NASA SBIR 2010 Solicitation


PROPOSAL NUMBER: 10-1 O1.03-9516
SUBTOPIC TITLE: Game Changing Technologies
PROPOSAL TITLE: Innovative X-ray Star Scanner for Spin Stabilized Microsatellites

SMALL BUSINESS CONCERN (Firm Name, Mail Address, City/State/Zip, Phone)
CrossTrac Engineering, inc.
2730 St. Giles Ln
Mountain View, CA 94040 - 4437
(408) 898-0376

PRINCIPAL INVESTIGATOR/PROJECT MANAGER (Name, E-mail, Mail Address, City/State/Zip, Phone)
John Hanson
2730 St. Giles Ln
Mountain View, CA 94040 - 4437
(408) 898-0376

Estimated Technology Readiness Level (TRL) at beginning and end of contract:
Begin: 2
End: 6

TECHNICAL ABSTRACT (Limit 2000 characters, approximately 200 words)
Recent advances in the design of microsatellites have led to renewed interest in the missions that can be flown with small spacecraft and small payloads. The CubeSat platform and the Plug-and-Play concept have prompted the development of attitude determination hardware typical of larger, more sophisticated, three axis stabilized spacecraft, including miniature gyroscopes and star cameras. The X-ray Star Scanner is a new class of attitude sensor, designed to support precision spin-stabilized CubeSat missions by providing arcminute attitude accuracy in a size compatible with a CubeSat, in fact occupying less than half of a 1U CubeSat module. The scientific and technological advances necessary to make this instrument possible are in place. A robust catalog of x-ray guide stars is available through several all-sky surveys performed in x-rays. Solid state x-ray detectors and their related support electronics have been flown. The concept of using guide stars to determine the attitude of a spinning vehicle has been demonstrated using flight data. The XSS fills the need created by the CubeSat and Plug-and-Play platforms for accurate attitude determination on a spin stabilized platform provided in a small package.

POTENTIAL NASA COMMERCIAL APPLICATIONS (Limit 1500 characters, approximately 150 words)
The X-ray Star Scanner will provide a precision attitude reference for spin-stabilized spacecraft with a design targeting CubeSat class spacecraft. However, this attitude sensor will be useful to any spin-stabilize spacecraft requiring arcminute level attitude determination accuracy such that the X-ray Star Scanner will be useful on other small spacecraft platforms being developed at NASA. This instrument will enable new missions by providing arcminute level point accuracies for spacecraft supporting key NASA missions such as: Earth mapping and observing missions; solar and astronomical observatories; space weather missions; and planetary, lunar and asteroid mapping and observing missions. Finally, the instrument developed for the XSS can be used as the basis for the development of an X-ray Navigation (XNAV) instrument. The XSS will have at least 50 cm2 of collecting area, a collimator and hardware for the collection and time-tagging of photons from the instrument. While an XNAV instrument will likely require more collecting area, higher precision photon time-tagging and different navigation algorithms, the XSS hardware represents a good starting point for the development of the XNAV instrument.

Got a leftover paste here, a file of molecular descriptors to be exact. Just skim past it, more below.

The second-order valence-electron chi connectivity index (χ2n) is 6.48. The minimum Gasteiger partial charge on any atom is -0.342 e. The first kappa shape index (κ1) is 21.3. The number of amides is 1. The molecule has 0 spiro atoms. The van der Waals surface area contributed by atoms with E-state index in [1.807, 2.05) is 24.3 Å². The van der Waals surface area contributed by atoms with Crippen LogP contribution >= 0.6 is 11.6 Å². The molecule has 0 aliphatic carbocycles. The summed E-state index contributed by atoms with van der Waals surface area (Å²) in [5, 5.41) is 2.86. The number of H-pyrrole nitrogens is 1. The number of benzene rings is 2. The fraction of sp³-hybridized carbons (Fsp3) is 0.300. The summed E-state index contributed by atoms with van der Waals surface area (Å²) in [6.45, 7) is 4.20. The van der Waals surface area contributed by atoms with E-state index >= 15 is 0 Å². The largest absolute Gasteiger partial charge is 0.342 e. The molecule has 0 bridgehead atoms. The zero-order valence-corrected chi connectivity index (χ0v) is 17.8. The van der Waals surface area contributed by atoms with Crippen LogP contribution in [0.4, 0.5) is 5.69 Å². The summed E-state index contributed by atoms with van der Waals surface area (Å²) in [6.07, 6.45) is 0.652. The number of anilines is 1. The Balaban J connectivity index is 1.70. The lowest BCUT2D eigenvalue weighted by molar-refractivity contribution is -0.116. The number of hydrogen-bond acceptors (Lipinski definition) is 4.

POTENTIAL NON-NASA COMMERCIAL APPLICATIONS (Limit 1500 characters, approximately 150 words)
The X-ray Star Scanner will find users outside of NASA in the smallsat and CubeSat communities in general, but more specifically, with organizations such as the Air Force Robotics Laboratory and the National Reconnaissance Office. As the CubeSat concept becomes more accepted, the potential uses for, and users of, the XSS will grow. For example, AFRL has been developing a 6U size "Cubesat" that could be used as the basis for a spin-stabilized spacecraft. There are several obvious DoD applications for precision spin stabilized spacecraft, including electronic intelligence, space weather observations, rapid responsive space communications satellites and earth observing spacecraft in Thompson Spinner configurations, in which the spacecraft spin axis is aligned with the orbit normal. This allows a simple linear array to be swept over the Earth, imaging a swath of the Earth's surface as the spacecraft orbits. These spacecraft could produce detailed multispectral images of the Earth's surface on a recurring basis, with image registration on the order of 100 m from an altitude of 400 km, all in a compact CubeSat form factor and capable of quick turn-around and launch on an as-needed basis.

TECHNOLOGY TAXONOMY MAPPING (NASA's technology taxonomy has been developed by the SBIR-STTR program to disseminate awareness of proposed and awarded R/R&D in the agency. It is a listing of over 100 technologies, sorted into broad categories, of interest to NASA.)
Attitude Determination & Control
Autonomous Control (see also Control & Monitoring)

Form Generated on 09-03-10 12:12